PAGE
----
Marius Schulz
Marius Schulz
Front End Engineer

Assertion Functions in TypeScript

TypeScript 3.7 implemented support for assertion functions in the type system. An assertion function is a function that throws an error if something unexpected happened. Using assertion signatures, we can tell TypeScript that a function should be treated as an assertion function.

#An Example: The document.getElementById() Method

Let's start by looking at an example in which we're using the document.getElementById() method to find a DOM element that has the ID "root":

const root = document.getElementById("root");

root.addEventListener("click", e => {
  /* ... */
});

We're calling the root.addEventListener() method to attach a click handler to the element. However, TypeScript reports a type error:

const root = document.getElementById("root");

// Object is possibly null
root.addEventListener("click", e => {
  /* ... */
});

The root variable is of type HTMLElement | null, which is why TypeScript reports a type error "Object is possibly null" when we're trying to call the root.addEventListener() method. In order for our code to be considered type-correct, we somehow need to make sure that the root variable is non-null and non-undefined before calling the root.addEventListener() method. We have a couple of options for how we can do that, including:

  1. Using the non-null assertion operator !
  2. Implementing an inline null check
  3. Implementing an assertion function

Let's look at each of the three options.

#Using the Non-Null Assertion Operator

First up, we'll try and use the non-null assertion operator ! which is written as a post-fix operator after the document.getElementById() call:

const root = document.getElementById("root")!;

root.addEventListener("click", e => {
  /* ... */
});

The non-null assertion operator ! tells TypeScript to assume that the value returned by document.getElementById() is non-null and non-undefined (also known as “non-nullish”). TypeScript will exclude the types null and undefined from the type of the expression to which we apply the ! operator.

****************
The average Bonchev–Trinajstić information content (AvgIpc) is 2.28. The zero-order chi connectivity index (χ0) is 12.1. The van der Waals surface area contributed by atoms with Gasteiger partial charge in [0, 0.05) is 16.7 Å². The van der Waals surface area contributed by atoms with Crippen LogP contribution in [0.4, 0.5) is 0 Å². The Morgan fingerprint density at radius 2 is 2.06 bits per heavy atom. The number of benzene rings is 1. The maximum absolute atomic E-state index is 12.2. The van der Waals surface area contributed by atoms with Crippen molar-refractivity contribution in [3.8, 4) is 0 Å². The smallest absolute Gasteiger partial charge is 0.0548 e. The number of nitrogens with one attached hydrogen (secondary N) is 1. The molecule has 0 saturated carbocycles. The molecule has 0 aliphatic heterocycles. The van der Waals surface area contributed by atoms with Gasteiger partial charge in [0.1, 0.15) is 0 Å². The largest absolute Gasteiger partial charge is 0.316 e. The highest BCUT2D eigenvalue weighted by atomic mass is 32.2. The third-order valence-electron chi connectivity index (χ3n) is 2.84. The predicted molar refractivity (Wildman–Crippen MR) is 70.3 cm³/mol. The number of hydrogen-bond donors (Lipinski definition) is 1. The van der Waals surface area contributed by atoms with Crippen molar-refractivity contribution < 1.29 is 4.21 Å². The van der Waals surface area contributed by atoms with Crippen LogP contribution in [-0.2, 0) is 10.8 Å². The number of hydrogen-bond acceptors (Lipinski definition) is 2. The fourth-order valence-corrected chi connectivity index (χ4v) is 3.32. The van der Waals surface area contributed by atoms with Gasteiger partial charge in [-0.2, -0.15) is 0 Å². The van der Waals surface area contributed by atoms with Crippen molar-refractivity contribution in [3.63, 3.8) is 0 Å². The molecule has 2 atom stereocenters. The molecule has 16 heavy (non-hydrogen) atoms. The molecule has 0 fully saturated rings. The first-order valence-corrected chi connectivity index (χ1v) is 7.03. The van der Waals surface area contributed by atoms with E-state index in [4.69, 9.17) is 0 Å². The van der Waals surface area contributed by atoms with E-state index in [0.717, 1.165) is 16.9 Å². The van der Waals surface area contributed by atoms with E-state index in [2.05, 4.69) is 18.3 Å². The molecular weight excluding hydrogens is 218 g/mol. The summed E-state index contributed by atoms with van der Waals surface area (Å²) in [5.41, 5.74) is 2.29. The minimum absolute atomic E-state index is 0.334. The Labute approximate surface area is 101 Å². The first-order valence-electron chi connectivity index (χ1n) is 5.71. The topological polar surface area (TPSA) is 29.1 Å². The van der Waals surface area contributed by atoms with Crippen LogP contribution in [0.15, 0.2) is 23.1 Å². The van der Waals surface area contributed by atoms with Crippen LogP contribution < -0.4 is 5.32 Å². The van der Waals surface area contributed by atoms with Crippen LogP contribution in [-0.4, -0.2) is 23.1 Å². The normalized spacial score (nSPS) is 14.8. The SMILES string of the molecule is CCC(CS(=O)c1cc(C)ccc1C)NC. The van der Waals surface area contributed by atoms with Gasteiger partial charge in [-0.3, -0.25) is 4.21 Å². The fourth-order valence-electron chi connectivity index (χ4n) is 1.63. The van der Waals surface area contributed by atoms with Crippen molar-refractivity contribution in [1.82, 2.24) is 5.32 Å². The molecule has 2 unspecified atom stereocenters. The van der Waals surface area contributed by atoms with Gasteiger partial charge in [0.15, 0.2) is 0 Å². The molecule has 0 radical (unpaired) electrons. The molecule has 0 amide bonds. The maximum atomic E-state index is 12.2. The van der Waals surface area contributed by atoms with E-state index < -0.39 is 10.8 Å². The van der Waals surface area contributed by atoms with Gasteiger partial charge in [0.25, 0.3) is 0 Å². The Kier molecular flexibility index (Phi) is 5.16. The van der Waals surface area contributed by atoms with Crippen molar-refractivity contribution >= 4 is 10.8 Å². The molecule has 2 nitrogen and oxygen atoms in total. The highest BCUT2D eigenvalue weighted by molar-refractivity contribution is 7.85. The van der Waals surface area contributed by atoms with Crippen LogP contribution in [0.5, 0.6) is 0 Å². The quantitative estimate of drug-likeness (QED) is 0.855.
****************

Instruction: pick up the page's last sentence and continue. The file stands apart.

In this case, the return type of the document.getElementById() method is HTMLElement | null, so if we apply the ! operator, we get HTMLElement as the resulting type. Consequently, TypeScript no longer reports the type error that we saw previously.

However, using the non-null assertion operator is probably not the right fix in this situation. The ! operator is completely erased when our TypeScript code is compiled to JavaScript:

const root = document.getElementById("root");

root.addEventListener("click", e => {
  /* ... */
});

The non-null assertion operator has no runtime manifestation whatsoever. That is, the TypeScript compiler does not emit any validation code to verify that the expression is actually non-nullish. Therefore, if the document.getElementById() call returns null because no matching element can be found, our root variable will hold the value null and our attempt to call the root.addEventListener() method will fail.

#Implementing an Inline Null Check

Let's now consider the second option and implement an inline null check to verify that the root variable holds a non-null value:

const root = document.getElementById("root");

if (root === null) {
  throw Error("Unable to find DOM element #root");
}

root.addEventListener("click", e => {
  /* ... */
});

Because of our null check, TypeScript's type checker will narrow the type of the root variable from HTMLElement | null (before the null check) to HTMLElement (after the null check):

const root = document.getElementById("root");

// Type: HTMLElement | null
root;

if (root === null) {
  throw Error("Unable to find DOM element #root");
}

// Type: HTMLElement
root;

root.addEventListener("click", e => {
  /* ... */
});

This approach is much safer than the previous approach using the non-null assertion operator. We're explicitly handling the case in which the root variable holds the value null by throwing an error with a descriptive error message.

Also, note that this approach does not contain any TypeScript-specific syntax whatsoever; all of the above is syntactically valid JavaScript. TypeScript's control flow analysis understands the effect of our null check and narrows the type of the root variable in different places of the program — no explicit type annotations needed.

#Implementing an Assertion Function

Lastly, let's now see how we can use an assertion function to implement this null check in a reusable way. We'll start by implementing an assertNonNullish function that will throw an error if the provided value is either null or undefined: